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Best Movies of 2000

By Eric Beltmann

Hollywood is a place that rewards not excellence, but success. Consider the year's four biggest box-office draws: Dr. Seuss' How the Grinch Stole Christmas, Mission: Impossible 2, Gladiator, and The Perfect Storm. All of these will be judged "good" because they made money. Not one, however, risks being remembered 10 years from now. We often complain that movies should do more. But it's the audience that should do more. Of the 140 films I saw released in 2000, here's 10 worth seeking out:

1. Traffic. Effective social discourse is rare in cinema -- images are better suited for emotional pleas -- but Steven Soderbergh's humming observation of the drug war at the U.S.-Mexico border gets across, intellectually, what we all know in our bones: As long as there is demand for drugs, we can never prevent their supply. Traffic studiously reports how the profit motive renders narcotic laws futile, but what lends this worn message immediacy is Soderbergh's supreme, clear-eyed craftsmanship. Within his journalistic visual style, the multiple narratives are dense, personal, and smart. Those words also describe Benicio Del Toro's performance as a conflicted Tijuana cop, tough and complex enough to help the film resemble documentary.

2. Requiem for a Dream. Ferocious, beautiful, exquisitely stylized. Following four characters as they spiral deeper into the blackness of addiction, this three-act cautionary tale has velocity, a grooving rhythmic pulse. With transfixing structural gimmicks, director Darren Aronofsky captures, more thoroughly than any other film, how drugs turn users into shadow people. Along with directors like Tom Tykwer and Danny Boyle, Aronofsky is often denounced as grandiloquent, flashy, and schematic, and I don't know whether his self-conscious brand of psychological expressionism will endure. I only know that this breed of visual fluency, this breathless new strain of cinema, speaks to me.

3. You Can Count on Me. After months of mysterious silence, an aimless straggler reunites with his controlling sister, forging a friendship with her young son. Scattered with insight and humor, Kenneth Lonergan's authentic serio-comedy studies, quite perceptively, how a person's cadence, tone, and even quiet can reveal multitudes. Words matter in the emotional You Can Count on Me, which is not at all the icky, sentimental bummer the title might suggest.

4. Crouching Tiger, Hidden Dragon. Heaped with global laurels, Ang Lee's revisionist martial-arts epic has so many admirers you might be inclined to pick for flaws. Yet, for this mythic hybrid of wuxia poetry, feminist romance, and balletic action, boarding the bandwagon has seldom been so agreeable. The stunts serve as ethereal extensions of the drama, and by eschewing computer effects, they achieve the sort of wondrous exhilaration too often missing from the screen.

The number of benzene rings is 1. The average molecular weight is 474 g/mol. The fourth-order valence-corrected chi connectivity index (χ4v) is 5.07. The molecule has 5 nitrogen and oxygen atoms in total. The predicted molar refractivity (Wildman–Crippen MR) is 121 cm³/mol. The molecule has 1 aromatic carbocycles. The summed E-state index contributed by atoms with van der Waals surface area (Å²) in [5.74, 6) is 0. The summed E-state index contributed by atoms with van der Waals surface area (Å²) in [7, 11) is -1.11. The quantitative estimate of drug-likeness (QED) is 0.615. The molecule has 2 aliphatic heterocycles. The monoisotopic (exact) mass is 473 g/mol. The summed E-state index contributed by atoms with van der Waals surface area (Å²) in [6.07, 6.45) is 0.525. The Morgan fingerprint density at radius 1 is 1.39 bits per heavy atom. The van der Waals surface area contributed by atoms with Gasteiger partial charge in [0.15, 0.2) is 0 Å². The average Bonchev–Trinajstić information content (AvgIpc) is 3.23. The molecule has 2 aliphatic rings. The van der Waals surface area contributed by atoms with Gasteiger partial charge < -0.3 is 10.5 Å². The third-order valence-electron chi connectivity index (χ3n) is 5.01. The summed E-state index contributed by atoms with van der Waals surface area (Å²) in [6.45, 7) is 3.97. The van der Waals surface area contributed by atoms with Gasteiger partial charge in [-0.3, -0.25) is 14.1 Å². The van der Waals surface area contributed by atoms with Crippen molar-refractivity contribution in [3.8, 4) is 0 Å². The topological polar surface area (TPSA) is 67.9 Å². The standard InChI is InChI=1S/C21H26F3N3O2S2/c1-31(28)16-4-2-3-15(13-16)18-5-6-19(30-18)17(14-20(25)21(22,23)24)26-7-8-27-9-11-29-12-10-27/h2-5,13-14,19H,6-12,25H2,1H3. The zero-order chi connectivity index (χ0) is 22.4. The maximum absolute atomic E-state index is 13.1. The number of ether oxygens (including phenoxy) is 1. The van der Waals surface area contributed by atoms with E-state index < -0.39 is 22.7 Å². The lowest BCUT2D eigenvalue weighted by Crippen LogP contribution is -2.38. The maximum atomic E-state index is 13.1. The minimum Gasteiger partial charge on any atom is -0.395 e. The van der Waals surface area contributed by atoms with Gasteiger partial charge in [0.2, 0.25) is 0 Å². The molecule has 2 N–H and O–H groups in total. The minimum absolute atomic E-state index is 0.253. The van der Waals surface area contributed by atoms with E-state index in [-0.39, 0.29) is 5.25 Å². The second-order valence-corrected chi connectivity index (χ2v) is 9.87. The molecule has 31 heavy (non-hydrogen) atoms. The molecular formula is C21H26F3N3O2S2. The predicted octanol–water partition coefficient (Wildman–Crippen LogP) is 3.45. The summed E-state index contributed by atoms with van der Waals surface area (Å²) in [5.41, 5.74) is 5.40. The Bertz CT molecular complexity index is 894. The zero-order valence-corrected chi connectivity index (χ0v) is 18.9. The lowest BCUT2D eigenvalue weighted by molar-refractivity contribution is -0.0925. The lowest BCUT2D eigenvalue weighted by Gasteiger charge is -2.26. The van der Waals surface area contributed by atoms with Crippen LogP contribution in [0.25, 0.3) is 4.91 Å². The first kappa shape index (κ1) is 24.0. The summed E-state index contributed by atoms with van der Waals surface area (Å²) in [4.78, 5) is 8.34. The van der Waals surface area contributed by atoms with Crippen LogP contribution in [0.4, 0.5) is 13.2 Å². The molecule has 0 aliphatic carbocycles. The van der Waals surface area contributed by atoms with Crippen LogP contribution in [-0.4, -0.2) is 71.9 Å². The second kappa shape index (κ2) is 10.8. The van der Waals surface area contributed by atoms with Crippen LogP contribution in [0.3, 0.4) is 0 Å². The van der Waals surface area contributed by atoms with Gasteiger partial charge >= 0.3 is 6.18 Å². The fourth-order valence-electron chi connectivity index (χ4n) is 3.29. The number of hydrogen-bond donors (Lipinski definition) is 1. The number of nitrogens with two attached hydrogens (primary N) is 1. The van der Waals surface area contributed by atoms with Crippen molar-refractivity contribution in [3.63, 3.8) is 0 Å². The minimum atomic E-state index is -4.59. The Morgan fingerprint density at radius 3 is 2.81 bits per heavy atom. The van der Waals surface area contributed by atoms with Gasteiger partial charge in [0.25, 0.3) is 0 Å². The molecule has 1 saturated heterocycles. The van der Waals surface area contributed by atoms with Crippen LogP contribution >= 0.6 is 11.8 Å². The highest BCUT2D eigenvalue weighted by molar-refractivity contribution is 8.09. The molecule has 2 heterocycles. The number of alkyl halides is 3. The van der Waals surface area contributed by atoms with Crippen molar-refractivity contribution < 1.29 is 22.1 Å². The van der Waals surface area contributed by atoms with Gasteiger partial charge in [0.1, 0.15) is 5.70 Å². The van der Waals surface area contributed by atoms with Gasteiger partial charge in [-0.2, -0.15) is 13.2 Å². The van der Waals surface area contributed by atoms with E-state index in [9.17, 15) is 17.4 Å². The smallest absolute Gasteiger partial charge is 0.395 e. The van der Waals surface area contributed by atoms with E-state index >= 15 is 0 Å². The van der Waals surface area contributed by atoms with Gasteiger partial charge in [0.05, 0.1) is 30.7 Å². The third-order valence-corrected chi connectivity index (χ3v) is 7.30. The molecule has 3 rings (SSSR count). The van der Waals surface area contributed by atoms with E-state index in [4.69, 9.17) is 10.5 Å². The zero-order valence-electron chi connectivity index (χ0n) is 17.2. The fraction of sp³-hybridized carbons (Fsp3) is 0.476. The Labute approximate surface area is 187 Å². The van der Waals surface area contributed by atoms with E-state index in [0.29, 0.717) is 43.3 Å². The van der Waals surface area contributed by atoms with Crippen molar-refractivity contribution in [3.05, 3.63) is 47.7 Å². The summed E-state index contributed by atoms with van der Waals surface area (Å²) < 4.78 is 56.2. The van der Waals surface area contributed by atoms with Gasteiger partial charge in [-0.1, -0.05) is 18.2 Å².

5. Jesus' Son. Alison Maclean's off-the-wall junkie chronicle is gently touching, finding low-key humanity next to the track marks. Shaped with dexterity, its episodes are by turns hilarious, sad, and moving, each reflecting how an addict's life never transcends the present moment. As the drifter who serves as our unreliable narrator, Billy Crudup has a jagged amble, his nervous eyes always hunting for laughs, love, acceptance -- anything that will give his existence meaning.

6. Dancer in the Dark. D.W. Griffith would have admired the plot, about a Czech immigrant facing ceaseless injustice. Still, it's a musical, and what has confounded -- and polarized -- audiences is that it subverts every established genre convention. Most critics don't seem to know what to make of this newfangled martyr parable. For me, its spellbinding appeal is located in director Lars Von Trier's attempt to expand how cinema works: He pushes buttons we didn't even know existed.

7. The Color of Paradise. A sightless boy is exiled by his widowed father, whose own eyes are clouded by fears that a disabled son will jeopardize his hopes of remarrying. Despite the lush, pastoral imagery of northern Iran, vision is incidental in Majid Majidi's idealistic meditation upon what the heart can see. I adore this observant retelling of Isaac and Abraham for the same reasons an innocent might: it rebuffs cynicism and believes that the hand of God is everywhere.